The Northwest and Northeast Passages (sea routes across the Arctic Ocean) are prized for their shorter transit times between North America or Europe and Asia. The main caveat is that they have traditionally been blocked by thick pack-ice year-round. Warming global temperatures are now causing this ice to recede and thin, opening trade routes. Are these passages a bankable solution for commercial traffic or will colder temperatures return to close them? If the latter is the case, how long can companies take advantage of the passages before they close off again?
Over the centuries of global trade, these two passages have gained near mythical status by sailors looking to avoid the long distances and dangerous waters of traditional routes (the southern tips of both South America and Africa are notorious for their treacherous navigation and hazardous weather).
Completed in 1914, the Panama Canal shortened the traditional voyage around South America by nearly 8,000 miles. The Suez Canal, connecting the Atlantic to the Indian Ocean via the Mediterranean and Red Seas, saves nearly 5,000 miles by avoiding the route around Africa. An ice-free Northeast Passage (England or Northwestern Europe to Korea) could save more than 3,500 miles over the conventional Panama Canal option, while the Northwest Passage (North Atlantic to the North Pacific via the Beaufort, Chukchi and Bering Seas) could save as many as 2,500 miles. These would result in significant savings in distance and time, which equate to savings in transportation costs and fuel costs/emissions.
As declining northern sea ice over the past decade has made these routes more navigable, interest in the passages as viable trade routes has touched off political claims of sovereignty. Canada has claimed the routes as part of their internal waters, while the U.S. and various European countries have claimed them as international waters.
According to the National Snow and Ice Data Center, the statistical average for pack-ice coverage in the Arctic is 6.3 million km2. Currently, the ice is rebuilding after thinning out over the summer, when it was at a low of 4.6 million km2, now measuring 11 million km2. While the summer amount is quite low, it’s far from the all-time lowest coverage of 3.4 million km2 recorded in September, 2012. For comparison, the maximum summertime coverage was 7.6 million km2 in 1980, although records only go back to 1979.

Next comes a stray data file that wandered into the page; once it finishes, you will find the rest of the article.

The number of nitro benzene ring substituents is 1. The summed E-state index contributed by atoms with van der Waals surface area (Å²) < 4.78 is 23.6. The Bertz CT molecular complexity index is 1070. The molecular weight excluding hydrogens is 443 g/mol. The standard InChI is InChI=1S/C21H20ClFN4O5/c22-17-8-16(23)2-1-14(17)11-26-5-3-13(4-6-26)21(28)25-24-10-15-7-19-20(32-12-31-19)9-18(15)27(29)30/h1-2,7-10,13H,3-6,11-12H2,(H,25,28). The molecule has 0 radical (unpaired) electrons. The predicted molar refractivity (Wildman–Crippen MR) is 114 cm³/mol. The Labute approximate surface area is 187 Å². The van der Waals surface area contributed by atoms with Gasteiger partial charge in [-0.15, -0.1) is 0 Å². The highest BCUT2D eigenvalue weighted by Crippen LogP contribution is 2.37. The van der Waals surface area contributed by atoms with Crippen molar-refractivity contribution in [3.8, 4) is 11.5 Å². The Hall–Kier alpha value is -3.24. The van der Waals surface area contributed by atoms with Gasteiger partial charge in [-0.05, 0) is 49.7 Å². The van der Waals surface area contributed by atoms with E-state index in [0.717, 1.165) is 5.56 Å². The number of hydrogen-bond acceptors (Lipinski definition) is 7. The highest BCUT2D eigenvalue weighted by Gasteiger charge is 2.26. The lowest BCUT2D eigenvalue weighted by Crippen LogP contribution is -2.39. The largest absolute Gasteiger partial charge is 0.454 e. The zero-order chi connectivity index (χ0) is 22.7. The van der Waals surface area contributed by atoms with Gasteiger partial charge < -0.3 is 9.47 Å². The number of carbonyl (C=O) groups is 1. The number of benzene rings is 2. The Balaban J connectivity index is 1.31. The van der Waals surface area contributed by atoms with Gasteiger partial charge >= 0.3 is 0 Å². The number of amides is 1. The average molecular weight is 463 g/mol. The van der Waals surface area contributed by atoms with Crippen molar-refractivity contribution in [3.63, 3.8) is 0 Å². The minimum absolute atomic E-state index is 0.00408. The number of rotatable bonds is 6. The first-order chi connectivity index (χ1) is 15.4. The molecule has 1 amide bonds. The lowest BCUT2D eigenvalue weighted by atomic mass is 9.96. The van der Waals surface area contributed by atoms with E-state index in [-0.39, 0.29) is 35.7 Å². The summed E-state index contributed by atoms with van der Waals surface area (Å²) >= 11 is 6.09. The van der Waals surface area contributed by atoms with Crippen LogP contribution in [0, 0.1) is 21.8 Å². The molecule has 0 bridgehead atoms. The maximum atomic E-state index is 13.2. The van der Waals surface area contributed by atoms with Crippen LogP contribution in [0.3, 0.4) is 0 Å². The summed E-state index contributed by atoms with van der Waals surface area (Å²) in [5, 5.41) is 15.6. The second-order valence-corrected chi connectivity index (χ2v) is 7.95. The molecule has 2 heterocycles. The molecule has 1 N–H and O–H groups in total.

Though there has been an overall downward trend in total coverage since 1980, there was a similar downward trend in the 1940s and 1950s, then followed by a rapid expansion of ice coverage in the 1960s. Scientists have looked into why this oscillation occurred, as well as if the decreasing pack-ice coverage of the 1990s and 2000s will go through a similar expansion in the coming years.
Much like in the Atlantic and Pacific Oceans, where warm water temperature regimes can last for decades and influence tropical storm activity, these same cycles are also believed to impact the Arctic. Two noted cycles, the Atlantic Multidecadal Oscillation (AMO) and the Pacific Decadal Oscillation (PDO), push warm water northward — around Greenland, through the Bering Strait and into the Arctic Ocean — that can alter the typical water temperature profile for 30-40 years.
In the 1930s and 1940s, both the AMO and PDO were in warm phases, likely becoming the primary factors for the ice deficit during that time. During the 1960s and 1970s, the AMO and PDO reversed to a cold phase, allowing pack-ice coverage to increase until the early 1980s. The two oscillations again went through a warm phase in the 1990s and early 2000s. While there is currently no imminent sign of pack-ice reversal, both the AMO and PDO are beginning to show signs of returning to a cold phase, which could allow the expansion of Arctic sea ice in the years to come.
That said, it’s important to note these decades-long cycles can have periods slightly out of phase with the cycle as a whole, and the 2018-2019 forecast is showing signs of a milder-than-expected winter. This will likely inhibit the expansion of sea ice that is typical in the winter months.
In addition to the warm and cold phases of the oceans, the Sun also plays a role in the warming and cooling of the Earth. This is not limited to the seasonal changes made as the Earth orbits the Sun each year; there are actual changes in the Sun itself. The Sun goes through periods of maximum and minimum magnetic energy output, which last approximately 11 years. When combined with the expected weak Quasi Biennial Oscillation (QBC), which tracks stratospheric wind anomalies, Arctic high pressure is expected to be stronger than normal. This translates to a weaker than normal Polar Vortex — two more clues that favor a mild winter and a slower rebound of Arctic sea ice.
With other factors at play, not the least of which includes global warming, what the future holds for Arctic sea ice is still in question. Measuring the extent of sea ice has only become accurate in recent decades, being a very rough approximation before the era of satellites in the 1960s. Early indicators, such as the AMO, the PDO, the solar cycle minimum and the QBC are pointing to a slow start to what could be a decades-long reversal trend of increasing sea ice.